These are a few photos from my first, of many, journals for my novel, My Very Best Friend. All the photos and pictures were inspiring in some way. Some ended up, in some form, in the book, others never did.

Happy reading, happy writing, happy day to you. And if you don’t journal, try it. You might like it.

 

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04.13.2016

Come Join Us On Saturday, April 16th

Writing a book? Do you like listening to authors talk and laugh about writing?

Come and join Karen Karbo, Ellen Urbani, Rene Denfeld and me as we talk about strong, flawed, wild, adorable, rebellious, opinionated, quiet, angry, smart, imperfect female characters at the book store, “Another Read Through,” in Portland, Oregon, this Saturday from 1:30 to 3:00. (Free, of course!)

Strong Female Characters

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04.04.2016

After Each Draft, A Writer’s Voice Speaks Meanly

I edit all of my books 12 times total.

I edit each book AT LEAST eight times before I even dare to send it to my editor and agent.

By the time I’m done I’m mostly out of my own mind, muttering to myself, wandering around aimlessly, the house a wreck.

I thought you might be interested in the things I say to myself after my first draft and succeeding edits.

It’s not pretty.

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Like I said, it’s not pretty.

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04.01.2016

A Writer’s Garden

Can you relate to all these recently bought flowers?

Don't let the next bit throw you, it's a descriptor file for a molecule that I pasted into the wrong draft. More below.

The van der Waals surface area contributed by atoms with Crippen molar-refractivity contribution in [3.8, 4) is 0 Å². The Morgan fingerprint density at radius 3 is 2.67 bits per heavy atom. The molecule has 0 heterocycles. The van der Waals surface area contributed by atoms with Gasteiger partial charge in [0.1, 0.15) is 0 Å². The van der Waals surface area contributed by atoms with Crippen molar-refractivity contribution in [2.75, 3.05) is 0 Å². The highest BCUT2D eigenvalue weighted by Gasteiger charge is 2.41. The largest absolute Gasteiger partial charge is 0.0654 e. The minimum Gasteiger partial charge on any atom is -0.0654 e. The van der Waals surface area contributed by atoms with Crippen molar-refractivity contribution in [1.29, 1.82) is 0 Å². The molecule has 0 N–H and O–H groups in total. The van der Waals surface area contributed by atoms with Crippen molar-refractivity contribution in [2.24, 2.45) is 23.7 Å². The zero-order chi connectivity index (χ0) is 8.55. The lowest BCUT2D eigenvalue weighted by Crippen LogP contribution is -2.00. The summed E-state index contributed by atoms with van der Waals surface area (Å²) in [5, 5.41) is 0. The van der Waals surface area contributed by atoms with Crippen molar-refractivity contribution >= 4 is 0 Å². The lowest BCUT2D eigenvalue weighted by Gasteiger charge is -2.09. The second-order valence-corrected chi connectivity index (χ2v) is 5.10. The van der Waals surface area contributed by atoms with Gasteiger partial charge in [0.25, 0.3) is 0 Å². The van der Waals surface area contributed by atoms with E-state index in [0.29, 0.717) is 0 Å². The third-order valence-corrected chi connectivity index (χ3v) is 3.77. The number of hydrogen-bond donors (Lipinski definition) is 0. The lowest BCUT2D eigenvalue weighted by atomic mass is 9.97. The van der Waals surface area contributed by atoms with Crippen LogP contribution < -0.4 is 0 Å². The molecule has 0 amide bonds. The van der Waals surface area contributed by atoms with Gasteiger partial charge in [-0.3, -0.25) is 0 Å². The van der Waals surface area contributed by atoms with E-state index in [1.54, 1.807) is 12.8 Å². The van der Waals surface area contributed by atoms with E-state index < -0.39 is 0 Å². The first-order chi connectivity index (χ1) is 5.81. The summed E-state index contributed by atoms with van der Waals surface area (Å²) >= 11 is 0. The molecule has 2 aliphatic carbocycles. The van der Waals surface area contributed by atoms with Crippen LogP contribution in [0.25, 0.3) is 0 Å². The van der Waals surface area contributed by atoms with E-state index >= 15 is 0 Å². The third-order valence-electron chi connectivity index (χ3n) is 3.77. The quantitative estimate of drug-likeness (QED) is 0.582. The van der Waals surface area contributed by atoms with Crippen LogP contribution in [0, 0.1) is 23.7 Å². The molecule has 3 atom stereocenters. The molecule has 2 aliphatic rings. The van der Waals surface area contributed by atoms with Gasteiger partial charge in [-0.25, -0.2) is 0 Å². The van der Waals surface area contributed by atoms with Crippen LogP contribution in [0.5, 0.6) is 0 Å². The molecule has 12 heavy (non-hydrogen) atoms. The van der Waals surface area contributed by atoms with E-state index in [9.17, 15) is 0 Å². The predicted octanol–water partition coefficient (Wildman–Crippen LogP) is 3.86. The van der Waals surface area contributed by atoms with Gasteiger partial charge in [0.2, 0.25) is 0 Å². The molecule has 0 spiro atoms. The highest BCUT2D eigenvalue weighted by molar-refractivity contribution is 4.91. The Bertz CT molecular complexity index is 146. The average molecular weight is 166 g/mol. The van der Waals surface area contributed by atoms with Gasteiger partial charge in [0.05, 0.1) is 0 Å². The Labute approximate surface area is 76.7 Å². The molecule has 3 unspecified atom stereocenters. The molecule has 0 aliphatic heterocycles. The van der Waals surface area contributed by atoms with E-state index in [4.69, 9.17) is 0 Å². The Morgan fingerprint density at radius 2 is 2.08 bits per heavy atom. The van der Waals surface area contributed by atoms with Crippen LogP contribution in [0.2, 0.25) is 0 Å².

Do you have this problem?

The sun comes out and you don’t think about buying pretty new sandals or summer dresses, you think, “YES!!! I can’t wait to buy flowers and dig in the dirt!”

My addiction to gardening begins again….sigh….

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03.31.2016

Last Day. My Very Best Friend. $2.99 Kindle

Last day for a steal of a deal. $2.99 on Kindle. My Very Best Friend.

Here are a few hints about the story: Two best friends. One is a time travel romance writer living like a hermit on an island off the coast of Washington. She has no romance in her life. She gets the irony of that. The other best friend is missing. Set in Scotland. Mysterious disappearance of a priest. Man in a kilt. A special garden. A stone cottage. Crazy activities with a new group of friends including lingerie bike riding. Love.

http://www.amazon.com/gp/product/B00P53BX3K/ref=dp-kindle-redirect?ie=UTF8&btkr=1

My Very Best Friend

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03.28.2016

The Last Time I Was Me: Her Condom Revenge

I am often asked how I get my ideas for my books.

Let me tell you about a marital spat that helped to launch my second novel, The Last Time I Was Me.